Posted by Liberty Global Healthcare on Sunday, March 10, 2019 10:08:10 The Liberty Global Corporation, formerly known as Sigma Services Corporation LLC, has been found guilty by a federal jury in a separate case of violating the Americans with Disabilities Act (ADA).
The verdict was announced by US District Judge David Carter in Los Angeles, California.
“We are gratified by the jury’s verdict, which confirms our commitment to upholding the ADA and ensuring all Americans with disabilities have equal access to healthcare,” Liberty Global President, CEO and Chairman Michael A. Stegall said in a statement.
“The verdict confirms the fact that all Americans deserve to be treated equally, regardless of their disability.”
The Justice Department’s civil rights division has opened a civil rights investigation into the case.
In October 2017, a judge granted an injunction against Sigma Services Corp. and the US Department of Health and Human Services (HHS), which ordered Sigma to comply with the ADA in its operations and in its business practices.
However, the ruling has been appealed by Sigma and HHS.
“While we are disappointed with the verdict, we are pleased that the DOJ’s investigation found that Sigma had not disclosed to the ADA that it had a patient with a life-threatening disease, a condition that Sigma has been working to address,” Stegell said.
“As we work with the DOJ, we will continue to take the necessary steps to ensure that Sigma is able to continue serving the ADA needs of our patients.”
The judge said that Sigma should be held accountable for its “failures to disclose,” including its failure to inform the patient’s family of the diagnosis of the disease.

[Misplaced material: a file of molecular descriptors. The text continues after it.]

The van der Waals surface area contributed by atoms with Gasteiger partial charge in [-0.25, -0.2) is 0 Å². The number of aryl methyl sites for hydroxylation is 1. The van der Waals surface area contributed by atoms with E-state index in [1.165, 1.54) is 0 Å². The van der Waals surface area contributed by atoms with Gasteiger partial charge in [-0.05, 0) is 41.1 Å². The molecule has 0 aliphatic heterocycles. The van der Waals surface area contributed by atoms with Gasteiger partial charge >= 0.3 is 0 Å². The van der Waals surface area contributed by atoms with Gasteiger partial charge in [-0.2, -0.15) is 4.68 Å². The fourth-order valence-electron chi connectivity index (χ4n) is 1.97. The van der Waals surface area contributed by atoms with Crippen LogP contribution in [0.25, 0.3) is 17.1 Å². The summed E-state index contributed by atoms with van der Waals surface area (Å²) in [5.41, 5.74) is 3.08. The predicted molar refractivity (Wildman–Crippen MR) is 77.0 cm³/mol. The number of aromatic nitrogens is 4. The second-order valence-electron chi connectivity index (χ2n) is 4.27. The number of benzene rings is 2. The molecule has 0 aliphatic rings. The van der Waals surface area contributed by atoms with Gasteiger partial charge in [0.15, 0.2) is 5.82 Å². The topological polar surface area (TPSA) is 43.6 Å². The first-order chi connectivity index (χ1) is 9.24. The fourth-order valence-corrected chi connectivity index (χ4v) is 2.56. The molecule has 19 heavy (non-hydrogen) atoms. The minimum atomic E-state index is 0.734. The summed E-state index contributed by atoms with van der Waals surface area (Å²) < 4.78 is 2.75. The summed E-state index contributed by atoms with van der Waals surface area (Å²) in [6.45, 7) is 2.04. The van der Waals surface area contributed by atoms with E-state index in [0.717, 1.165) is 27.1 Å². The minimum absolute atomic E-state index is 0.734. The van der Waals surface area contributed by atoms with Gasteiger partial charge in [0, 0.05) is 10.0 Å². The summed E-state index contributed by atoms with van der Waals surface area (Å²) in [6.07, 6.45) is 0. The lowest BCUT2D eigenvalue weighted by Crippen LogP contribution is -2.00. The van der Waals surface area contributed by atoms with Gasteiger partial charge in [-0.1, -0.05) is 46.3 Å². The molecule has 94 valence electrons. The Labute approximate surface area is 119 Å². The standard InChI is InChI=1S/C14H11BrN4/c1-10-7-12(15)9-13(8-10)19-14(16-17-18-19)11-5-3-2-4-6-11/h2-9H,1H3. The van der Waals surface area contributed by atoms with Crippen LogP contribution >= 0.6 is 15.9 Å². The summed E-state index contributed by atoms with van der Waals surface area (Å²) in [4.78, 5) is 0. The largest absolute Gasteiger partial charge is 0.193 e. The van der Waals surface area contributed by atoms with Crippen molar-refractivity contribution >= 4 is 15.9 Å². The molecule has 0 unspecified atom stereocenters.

“There is no justification for Sigma’s failure to disclose that the patient was on Medicaid,” Carter said.
He said Sigma failed to provide the family with information about the patient that could have helped the family understand what had happened.
The verdict will also be effective as of March 31, 2020, and can be appealed.
The company is appealing the verdict.
“This case has been extremely challenging for our company and our employees,” StEGALL said.
Sigma will now pay a $250,000 fine and have its operations suspended for a year.
“At the end of the day, the American people expect the government to follow its own law and not be influenced by special interest groups,” StGEll said.
Sigma, which has offices in California and Illinois, has previously been involved in lawsuits against state governments over the ADA.
In March, it was found liable for violating the ADA after a federal judge in New York ordered the company to remove “misleading advertisements” about its plans for Medicaid.
The case is SGA v.
HUD, U.S. District Court, Southern District of New York, No. 15-cv-00442.